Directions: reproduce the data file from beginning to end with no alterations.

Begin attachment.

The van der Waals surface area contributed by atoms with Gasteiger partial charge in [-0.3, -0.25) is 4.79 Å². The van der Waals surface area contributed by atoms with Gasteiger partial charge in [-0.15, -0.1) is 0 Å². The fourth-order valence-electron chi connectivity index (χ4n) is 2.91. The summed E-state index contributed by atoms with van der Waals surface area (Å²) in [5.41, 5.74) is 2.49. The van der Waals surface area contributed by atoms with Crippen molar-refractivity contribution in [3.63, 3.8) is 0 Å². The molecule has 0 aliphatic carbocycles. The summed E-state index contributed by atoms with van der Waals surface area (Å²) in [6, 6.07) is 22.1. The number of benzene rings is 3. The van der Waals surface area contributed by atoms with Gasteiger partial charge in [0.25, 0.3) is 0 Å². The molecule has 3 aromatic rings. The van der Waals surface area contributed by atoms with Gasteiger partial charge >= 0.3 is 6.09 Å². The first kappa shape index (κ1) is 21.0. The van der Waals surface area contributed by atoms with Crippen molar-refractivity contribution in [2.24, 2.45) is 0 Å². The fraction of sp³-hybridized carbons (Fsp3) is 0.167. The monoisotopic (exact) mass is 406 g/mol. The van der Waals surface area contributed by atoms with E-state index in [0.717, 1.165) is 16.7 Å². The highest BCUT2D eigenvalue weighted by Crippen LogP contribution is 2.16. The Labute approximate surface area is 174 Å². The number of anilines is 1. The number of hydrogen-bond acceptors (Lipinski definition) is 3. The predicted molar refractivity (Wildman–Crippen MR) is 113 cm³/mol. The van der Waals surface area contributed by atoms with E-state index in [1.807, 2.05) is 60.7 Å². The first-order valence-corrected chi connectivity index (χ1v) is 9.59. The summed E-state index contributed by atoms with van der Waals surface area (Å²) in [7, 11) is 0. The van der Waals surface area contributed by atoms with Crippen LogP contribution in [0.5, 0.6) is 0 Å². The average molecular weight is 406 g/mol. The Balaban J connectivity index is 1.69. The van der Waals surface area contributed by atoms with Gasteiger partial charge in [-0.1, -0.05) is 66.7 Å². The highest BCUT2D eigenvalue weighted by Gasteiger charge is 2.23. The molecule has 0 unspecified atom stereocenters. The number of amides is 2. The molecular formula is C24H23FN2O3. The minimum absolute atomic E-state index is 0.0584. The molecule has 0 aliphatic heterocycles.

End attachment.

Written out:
The van der Waals surface area contributed by atoms with Gasteiger partial charge in [-0.3, -0.25) is 4.79 Å². The van der Waals surface area contributed by atoms with Gasteiger partial charge in [-0.15, -0.1) is 0 Å². The fourth-order valence-electron chi connectivity index (χ4n) is 2.91. The summed E-state index contributed by atoms with van der Waals surface area (Å²) in [5.41, 5.74) is 2.49. The van der Waals surface area contributed by atoms with Crippen molar-refractivity contribution in [3.63, 3.8) is 0 Å². The molecule has 0 aliphatic carbocycles. The summed E-state index contributed by atoms with van der Waals surface area (Å²) in [6, 6.07) is 22.1. The number of benzene rings is 3. The van der Waals surface area contributed by atoms with Gasteiger partial charge in [0.25, 0.3) is 0 Å². The molecule has 3 aromatic rings. The van der Waals surface area contributed by atoms with Gasteiger partial charge >= 0.3 is 6.09 Å². The first kappa shape index (κ1) is 21.0. The van der Waals surface area contributed by atoms with Crippen molar-refractivity contribution in [2.24, 2.45) is 0 Å². The fraction of sp³-hybridized carbons (Fsp3) is 0.167. The monoisotopic (exact) mass is 406 g/mol. The van der Waals surface area contributed by atoms with E-state index in [0.717, 1.165) is 16.7 Å². The highest BCUT2D eigenvalue weighted by Crippen LogP contribution is 2.16. The Labute approximate surface area is 174 Å². The number of anilines is 1. The number of hydrogen-bond acceptors (Lipinski definition) is 3. The predicted molar refractivity (Wildman–Crippen MR) is 113 cm³/mol. The van der Waals surface area contributed by atoms with E-state index in [1.807, 2.05) is 60.7 Å². The first-order valence-corrected chi connectivity index (χ1v) is 9.59. The summed E-state index contributed by atoms with van der Waals surface area (Å²) in [7, 11) is 0. The van der Waals surface area contributed by atoms with Crippen LogP contribution in [0.5, 0.6) is 0 Å². The average molecular weight is 406 g/mol. The Balaban J connectivity index is 1.69. The van der Waals surface area contributed by atoms with Gasteiger partial charge in [-0.1, -0.05) is 66.7 Å². The highest BCUT2D eigenvalue weighted by Gasteiger charge is 2.23. The molecule has 0 unspecified atom stereocenters. The number of amides is 2. The molecular formula is C24H23FN2O3. The minimum absolute atomic E-state index is 0.0584. The molecule has 0 aliphatic heterocycles.